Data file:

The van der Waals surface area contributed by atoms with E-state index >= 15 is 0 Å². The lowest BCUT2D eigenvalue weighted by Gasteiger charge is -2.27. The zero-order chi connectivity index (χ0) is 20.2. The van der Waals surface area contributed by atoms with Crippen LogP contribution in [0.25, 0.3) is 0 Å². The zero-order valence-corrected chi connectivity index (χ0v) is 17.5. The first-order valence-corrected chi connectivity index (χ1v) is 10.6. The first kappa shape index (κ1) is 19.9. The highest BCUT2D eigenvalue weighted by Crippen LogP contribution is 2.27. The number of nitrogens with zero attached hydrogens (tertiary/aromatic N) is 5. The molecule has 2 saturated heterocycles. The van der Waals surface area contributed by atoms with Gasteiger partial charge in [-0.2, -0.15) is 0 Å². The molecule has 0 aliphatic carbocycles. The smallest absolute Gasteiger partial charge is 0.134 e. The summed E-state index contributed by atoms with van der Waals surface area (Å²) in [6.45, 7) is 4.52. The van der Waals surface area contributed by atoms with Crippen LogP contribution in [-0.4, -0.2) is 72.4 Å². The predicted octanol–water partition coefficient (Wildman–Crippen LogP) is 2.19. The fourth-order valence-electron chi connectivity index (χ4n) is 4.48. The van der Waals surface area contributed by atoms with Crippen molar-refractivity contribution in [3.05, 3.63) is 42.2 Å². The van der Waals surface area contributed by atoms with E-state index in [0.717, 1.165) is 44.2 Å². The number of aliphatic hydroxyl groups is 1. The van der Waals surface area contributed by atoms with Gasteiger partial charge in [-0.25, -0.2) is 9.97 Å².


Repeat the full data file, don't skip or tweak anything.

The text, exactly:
The van der Waals surface area contributed by atoms with E-state index >= 15 is 0 Å². The lowest BCUT2D eigenvalue weighted by Gasteiger charge is -2.27. The zero-order chi connectivity index (χ0) is 20.2. The van der Waals surface area contributed by atoms with Crippen LogP contribution in [0.25, 0.3) is 0 Å². The zero-order valence-corrected chi connectivity index (χ0v) is 17.5. The first-order valence-corrected chi connectivity index (χ1v) is 10.6. The first kappa shape index (κ1) is 19.9. The highest BCUT2D eigenvalue weighted by Crippen LogP contribution is 2.27. The number of nitrogens with zero attached hydrogens (tertiary/aromatic N) is 5. The molecule has 2 saturated heterocycles. The van der Waals surface area contributed by atoms with Gasteiger partial charge in [-0.2, -0.15) is 0 Å². The molecule has 0 aliphatic carbocycles. The smallest absolute Gasteiger partial charge is 0.134 e. The summed E-state index contributed by atoms with van der Waals surface area (Å²) in [6.45, 7) is 4.52. The van der Waals surface area contributed by atoms with Crippen LogP contribution in [-0.4, -0.2) is 72.4 Å². The predicted octanol–water partition coefficient (Wildman–Crippen LogP) is 2.19. The fourth-order valence-electron chi connectivity index (χ4n) is 4.48. The van der Waals surface area contributed by atoms with Crippen molar-refractivity contribution in [3.05, 3.63) is 42.2 Å². The van der Waals surface area contributed by atoms with E-state index in [0.717, 1.165) is 44.2 Å². The number of aliphatic hydroxyl groups is 1. The van der Waals surface area contributed by atoms with Gasteiger partial charge in [-0.25, -0.2) is 9.97 Å².